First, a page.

Experts said it is perhaps the biggest threats to North American bat populations.


“The disease called White Nose Syndrome," said U.S. Forest Service researcher Roger Perry.  "It’s caused by a fungus introduced in the United States about 2006.”


Perry says the fungus originated in either Asia or Europe, but since its arrival in North America 16 years ago, it spread very rapidly.


“This fungal disease grows in the cold climates found in caves and it grows on the bat.  It causes irritation to the bat’s skin, the bat wakes up in the middle of winter, it has trouble hibernating so it burns up all of its fat stores that it’s accumulated for winter.”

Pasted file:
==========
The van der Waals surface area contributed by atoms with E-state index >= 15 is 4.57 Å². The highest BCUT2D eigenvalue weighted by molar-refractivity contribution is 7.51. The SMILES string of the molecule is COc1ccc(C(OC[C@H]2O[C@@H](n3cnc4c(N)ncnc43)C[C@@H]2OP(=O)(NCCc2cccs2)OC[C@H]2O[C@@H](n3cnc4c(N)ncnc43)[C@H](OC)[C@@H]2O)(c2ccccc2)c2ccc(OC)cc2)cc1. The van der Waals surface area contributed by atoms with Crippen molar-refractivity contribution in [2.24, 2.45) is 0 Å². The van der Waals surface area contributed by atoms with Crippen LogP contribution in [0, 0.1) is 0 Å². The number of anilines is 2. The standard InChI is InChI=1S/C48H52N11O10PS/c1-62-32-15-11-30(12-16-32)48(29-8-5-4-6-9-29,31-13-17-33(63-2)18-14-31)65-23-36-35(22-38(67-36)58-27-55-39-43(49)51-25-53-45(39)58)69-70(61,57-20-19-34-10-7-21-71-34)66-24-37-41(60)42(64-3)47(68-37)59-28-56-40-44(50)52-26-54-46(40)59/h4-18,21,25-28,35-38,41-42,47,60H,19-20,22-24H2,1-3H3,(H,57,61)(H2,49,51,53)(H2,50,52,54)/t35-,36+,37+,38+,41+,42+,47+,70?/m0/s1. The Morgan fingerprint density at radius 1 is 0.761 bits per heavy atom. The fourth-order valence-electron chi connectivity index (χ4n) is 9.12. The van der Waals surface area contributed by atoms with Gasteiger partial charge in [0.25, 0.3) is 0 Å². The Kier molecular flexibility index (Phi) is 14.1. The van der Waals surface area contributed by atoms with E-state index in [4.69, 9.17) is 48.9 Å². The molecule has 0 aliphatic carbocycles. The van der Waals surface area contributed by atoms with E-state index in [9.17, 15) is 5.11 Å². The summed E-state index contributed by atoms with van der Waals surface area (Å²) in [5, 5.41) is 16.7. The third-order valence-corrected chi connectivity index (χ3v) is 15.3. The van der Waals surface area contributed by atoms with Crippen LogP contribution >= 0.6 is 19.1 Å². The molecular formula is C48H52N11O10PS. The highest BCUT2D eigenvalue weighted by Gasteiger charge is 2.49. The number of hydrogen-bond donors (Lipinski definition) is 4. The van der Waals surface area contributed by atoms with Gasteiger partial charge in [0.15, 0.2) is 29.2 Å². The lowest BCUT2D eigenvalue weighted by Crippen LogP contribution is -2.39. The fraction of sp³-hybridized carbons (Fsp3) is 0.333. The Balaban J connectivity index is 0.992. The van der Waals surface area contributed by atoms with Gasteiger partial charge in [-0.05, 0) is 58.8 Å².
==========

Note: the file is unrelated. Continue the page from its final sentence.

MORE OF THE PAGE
Since its arrival, Perry said White Nose Syndrome has killed millions of bats, and some species he noted have seen their populations drop by 90%.  And that’s a big problem since many female bats only have one pup per year, making it challenging to repopulate their colonies.


By the way this is National Bat Week; it runs through October 31st. 


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